Pacheco, 18, was chosen No. 39 overall. He is the third player drafted by the Tigers, following Heritage Hall High School right-handed pitcher Jackson Jobe (No. 3 overall) and Texas right-handed pitcher Ty Madden (No. 32 overall).
The Tigers have nine picks Monday in Rounds 2-10; Rounds 11-20 are Tuesday.
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Pacheco is a left-handed hitter at 6 feet 4 and 225 pounds. Evaluators compare him to Winder-Barrow High School (Georgia) shortstop Brady House, who the Tigers were linked to before taking Jobe in the first round. Pacheco plays shortstop and has raw power but is likely to shift to third base as a professional. (Scouts evaluated House the same way, except Pacheco doesn’t have as much upside as an all-around player.) The thought of moving Pacheco to third base doesn’t mean his defense is poor. Rather, he is already outgrowing the shortstop position. If he continues to grow, however, don’t count out the corner outfield spots or first base. He is committed to Texas A&M.
Why it makes sense
The Tigers need all the infield depth they can get. In last year’s draft, they picked Arizona State first/third baseman Spencer Torkelson (No. 1 overall), Rice shortstop Trei Cruz (Round 3), Arizona State shortstop Gage Workman (Round 4) and prep third baseman Colt Keith (Round 5). By selecting Pacheco, they’re adding potential options. Although Pacheco doesn’t have the same upside as House, who went No. 11 overall to the Washington Nationals, he profiles as the power-hitter the Tigers want in the lineup alongside Torkelson, outfielder Riley Greene and catcher Dillon Dingler. Pacheco has some of the best left-handed power in the draft due to his strength and bat speed.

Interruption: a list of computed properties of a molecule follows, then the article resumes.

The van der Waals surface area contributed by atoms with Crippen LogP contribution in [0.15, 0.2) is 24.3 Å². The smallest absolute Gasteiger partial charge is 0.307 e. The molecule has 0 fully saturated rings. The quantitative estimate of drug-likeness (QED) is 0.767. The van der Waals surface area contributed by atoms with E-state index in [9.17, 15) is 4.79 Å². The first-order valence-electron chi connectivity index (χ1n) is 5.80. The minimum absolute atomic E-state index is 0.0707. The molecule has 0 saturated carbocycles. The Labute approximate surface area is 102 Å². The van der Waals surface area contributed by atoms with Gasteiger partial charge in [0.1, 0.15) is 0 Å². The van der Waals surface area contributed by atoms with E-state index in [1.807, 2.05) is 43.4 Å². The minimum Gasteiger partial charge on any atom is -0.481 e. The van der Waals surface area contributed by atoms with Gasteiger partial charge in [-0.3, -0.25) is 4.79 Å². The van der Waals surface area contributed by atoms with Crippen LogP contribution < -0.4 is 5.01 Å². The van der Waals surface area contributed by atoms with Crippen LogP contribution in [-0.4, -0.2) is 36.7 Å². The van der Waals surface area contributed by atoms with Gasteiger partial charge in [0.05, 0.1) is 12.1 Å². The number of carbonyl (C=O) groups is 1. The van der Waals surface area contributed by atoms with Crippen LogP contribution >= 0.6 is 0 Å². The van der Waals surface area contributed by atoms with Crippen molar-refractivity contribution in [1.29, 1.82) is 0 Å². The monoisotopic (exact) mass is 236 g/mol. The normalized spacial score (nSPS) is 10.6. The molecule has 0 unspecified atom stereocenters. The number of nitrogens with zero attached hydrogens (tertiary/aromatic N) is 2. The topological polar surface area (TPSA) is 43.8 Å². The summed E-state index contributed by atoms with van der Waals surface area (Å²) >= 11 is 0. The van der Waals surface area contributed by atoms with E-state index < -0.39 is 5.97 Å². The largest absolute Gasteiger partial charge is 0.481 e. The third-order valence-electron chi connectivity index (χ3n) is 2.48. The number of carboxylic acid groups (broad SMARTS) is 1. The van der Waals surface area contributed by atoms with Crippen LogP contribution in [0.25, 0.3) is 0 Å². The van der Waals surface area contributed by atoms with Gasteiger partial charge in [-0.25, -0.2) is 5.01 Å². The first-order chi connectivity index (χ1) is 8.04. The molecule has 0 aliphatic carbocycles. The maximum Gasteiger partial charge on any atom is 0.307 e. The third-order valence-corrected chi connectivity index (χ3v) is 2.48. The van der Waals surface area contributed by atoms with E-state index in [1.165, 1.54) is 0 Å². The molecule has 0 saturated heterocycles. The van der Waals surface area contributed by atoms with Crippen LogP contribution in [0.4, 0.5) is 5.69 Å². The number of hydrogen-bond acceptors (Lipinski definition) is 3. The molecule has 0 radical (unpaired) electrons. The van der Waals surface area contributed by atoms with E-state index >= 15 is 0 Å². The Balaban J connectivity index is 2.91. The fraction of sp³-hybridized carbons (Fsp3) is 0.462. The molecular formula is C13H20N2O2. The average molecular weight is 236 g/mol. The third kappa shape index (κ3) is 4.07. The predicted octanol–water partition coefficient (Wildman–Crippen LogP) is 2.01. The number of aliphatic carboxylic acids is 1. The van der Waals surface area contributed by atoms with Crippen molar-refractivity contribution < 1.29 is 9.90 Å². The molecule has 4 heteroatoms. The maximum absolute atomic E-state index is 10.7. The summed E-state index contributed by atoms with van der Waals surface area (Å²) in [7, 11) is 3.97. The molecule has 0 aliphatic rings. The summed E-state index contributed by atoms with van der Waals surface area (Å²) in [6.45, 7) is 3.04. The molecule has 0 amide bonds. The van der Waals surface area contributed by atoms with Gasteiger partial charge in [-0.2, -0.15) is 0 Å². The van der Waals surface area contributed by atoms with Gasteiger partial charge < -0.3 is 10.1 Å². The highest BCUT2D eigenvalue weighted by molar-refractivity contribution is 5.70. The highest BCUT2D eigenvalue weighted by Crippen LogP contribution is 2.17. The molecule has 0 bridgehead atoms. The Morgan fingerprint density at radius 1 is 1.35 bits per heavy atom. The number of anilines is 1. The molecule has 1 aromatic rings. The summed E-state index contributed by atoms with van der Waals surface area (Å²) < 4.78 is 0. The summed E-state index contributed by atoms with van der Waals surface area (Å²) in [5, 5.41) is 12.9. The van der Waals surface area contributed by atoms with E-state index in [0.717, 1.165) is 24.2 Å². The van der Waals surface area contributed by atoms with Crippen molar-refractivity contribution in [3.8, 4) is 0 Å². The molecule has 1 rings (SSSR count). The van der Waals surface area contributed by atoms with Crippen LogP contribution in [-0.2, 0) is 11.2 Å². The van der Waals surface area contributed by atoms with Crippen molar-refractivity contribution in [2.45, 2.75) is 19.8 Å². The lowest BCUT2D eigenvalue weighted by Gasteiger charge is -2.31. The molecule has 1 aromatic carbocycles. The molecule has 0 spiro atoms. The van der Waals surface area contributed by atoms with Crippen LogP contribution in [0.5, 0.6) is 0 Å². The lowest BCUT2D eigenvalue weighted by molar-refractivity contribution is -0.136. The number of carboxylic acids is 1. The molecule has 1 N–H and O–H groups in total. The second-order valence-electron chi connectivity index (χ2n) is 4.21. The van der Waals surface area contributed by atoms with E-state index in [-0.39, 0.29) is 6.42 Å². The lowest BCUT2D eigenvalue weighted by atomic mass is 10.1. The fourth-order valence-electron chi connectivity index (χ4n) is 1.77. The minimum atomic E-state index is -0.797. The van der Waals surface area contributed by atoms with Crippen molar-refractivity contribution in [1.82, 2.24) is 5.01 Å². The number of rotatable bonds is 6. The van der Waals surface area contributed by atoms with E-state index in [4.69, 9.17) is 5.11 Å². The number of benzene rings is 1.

Why it’s a risk
The glaring hole for the Tigers as they attempt to escape the rebuild is the shortstop position. They don’t have a shortstop of the future, and Pacheco might not be the long-term answer. Evaluators are already talking about his size and power requiring a move to left field, right field, third base or first base — and that doesn’t help the Tigers at shortstop. Besides the shortstop dilemma, which could be solved with a free agent signing this winter, Pacheco’s power makes him vulnerable to chasing pitches outside of the strike zone. The swing-and-miss hurts his overall approach and leads to strikeouts. Considering his value is found within his offense, it will be fascinating to watch how he controls the strike zone against pitchers in the minor leagues. But the Tigers believe they found a slugger with the possible upside of a complete hitter in the second round.
Evan Petzold is a sports reporter at the Detroit Free Press. Contact him at email@example.com or follow him on Twitter @EvanPetzold. Read more on the Detroit Tigers and sign up for our Tigers newsletter.